Page 42 - MetalForming March 2011
P. 42

     The Science of Forming
By Stuart Keeler
Let Your Supplier Help
The most productive relationships between suppliers and customers in the metalforming industry are those where partners or team members begin working togeth- er early in the design-to-production cycle. Teams might comprise representatives from a sheetmetal supplier and part designer, or tool builder and press shop, etc. Each team member contributes his own expertise to create a more robust product, reduce cost or implement new technology.
Top-notch suppliers bring expertise and data to the table. Many have forming specialists on staff; some have virtual forming ability, to analyze parts early in the design process; and others have created and thoroughly studied new metal alloys or available forming techniques.
In contrast, some supplier/customer relationships remind one of the cold wars. Three examples of these relationships (or lack thereof ) are:
• Bad: Adversarial—“My supplier causes all of my problems.”
• Worse: Protectionist—“I don’t trust my suppliers because they might give all of my secrets to my competitors.”
• Worst: Ignorance—“I don’t know who my suppliers are because my end customer purchases the lowest-cost steel for me.”
Know thy Steel—Well
Tooling Technology
Engineering Window
  Fail n
Yield Strength
  required severe
stretching. The
maximum use-
able stretch for
any steel depends
on the work-
hardening expo-
nent, or n-value:
n-value decreas-
es as a steel’s
yield strength
increases (Fig. 1).
Knowing the
curve of n-val-
ues for AKDQ steel produced by the supplying steel mill, we can create a set of boundaries—called mill capability, as seen in Fig. 1.
One must be careful to use the correct distribution data. Obviously, steel produced for simple highway guard rails will exhibit different properties than will steel produced for a complex-shaped oil pan. Therefore, do not use a distribution curve developed for all AKDQ steel from a given mill for all cus- tomer products. Instead, steel mills can provide a series of process codes that details the exact composition and process- ing parameters used to produce the steel for forming different types of parts. You need the property range for the process code that closely matches the forming requirements of your specific application. If you are going to order steel directly from the mill over an extended length of time, some mills will create special process codes just for your difficult parts.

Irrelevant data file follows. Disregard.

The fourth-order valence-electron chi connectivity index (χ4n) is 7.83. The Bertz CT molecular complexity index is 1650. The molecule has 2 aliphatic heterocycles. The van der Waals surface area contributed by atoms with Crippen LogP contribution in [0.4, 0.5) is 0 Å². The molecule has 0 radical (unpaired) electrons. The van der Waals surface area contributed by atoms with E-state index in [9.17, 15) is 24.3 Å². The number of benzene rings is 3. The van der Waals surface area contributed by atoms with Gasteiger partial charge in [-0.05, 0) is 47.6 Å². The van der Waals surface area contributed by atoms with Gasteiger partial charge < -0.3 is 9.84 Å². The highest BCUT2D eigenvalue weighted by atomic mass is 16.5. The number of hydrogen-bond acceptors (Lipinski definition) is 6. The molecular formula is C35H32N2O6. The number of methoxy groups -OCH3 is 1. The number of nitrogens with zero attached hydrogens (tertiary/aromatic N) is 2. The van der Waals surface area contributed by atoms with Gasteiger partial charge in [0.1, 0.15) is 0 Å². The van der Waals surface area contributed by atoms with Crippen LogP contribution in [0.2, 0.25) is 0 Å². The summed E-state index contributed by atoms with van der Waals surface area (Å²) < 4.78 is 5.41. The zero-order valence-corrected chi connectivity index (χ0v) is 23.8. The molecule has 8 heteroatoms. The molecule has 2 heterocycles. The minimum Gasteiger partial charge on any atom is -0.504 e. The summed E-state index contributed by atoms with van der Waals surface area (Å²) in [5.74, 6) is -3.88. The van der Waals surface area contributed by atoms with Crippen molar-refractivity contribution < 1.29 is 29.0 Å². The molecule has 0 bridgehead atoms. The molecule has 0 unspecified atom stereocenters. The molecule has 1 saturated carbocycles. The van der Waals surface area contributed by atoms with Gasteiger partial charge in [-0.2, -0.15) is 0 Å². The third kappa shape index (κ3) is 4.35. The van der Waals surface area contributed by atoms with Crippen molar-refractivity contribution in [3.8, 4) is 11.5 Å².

Another curve can be constructed that shows n-value limits that will allow forming of an acceptable part (Fig. 2), typically referred to as the engineering window. If n-value is too low the part will neck and tear, and if n-value is too high the distribution of stretch will change and cause cos- metic defects such as loose sheetmetal, buckling, or low or high spots. Determine the n-value range required by the part by using virtual forming, circle grid/FLC analysis, or via test runs of steel samples having different n-values.
The Final Step
Next we overlay Fig. 1 and Fig. 2 to create Fig. 3—the prop- er AKDQ steel-product match exists when the engineering win- dow encompasses the entire mill capability. This indicates that all properly made steel should produce acceptable parts.
Unfortunately, this did not happen with the actual case study illustrated in Fig. 3. Here the engineering window requires a higher n-value than normally supplied by the steel mill. When the customer tried out the tool in its press shop
Yield Strength
Mill Capability
     Fig. 1—Mill capability shows the property range expected for a specific steel type and grade.
High on the priority list is correctly iden- tifying the type and grade of sheetmetal required for a given set of tools. Consider this actual case study, using aluminum- killed draw- quality (AKDQ) steel where forming a part
Fig. 2—Engineering window shows the steel property range required to produce a satis- factory part.
 Stuart Keeler (Keeler Technologies LLC) is best known worldwide for his discovery of forming limit diagrams, development of circle grid analysis and implementa- tion of other press shop analysis tools. Stuart’s sheet- metal forming experience includes 24 years at National Steel Corporation and 12 years at The Budd Company Technical Center, enabling him to bring a very diverse background to this column and the many seminars he teaches for PMA.
Keeler Technologies LLC
P.O. Box 283 | Grosse Ile, MI 48138 Fax: 734/671-2271
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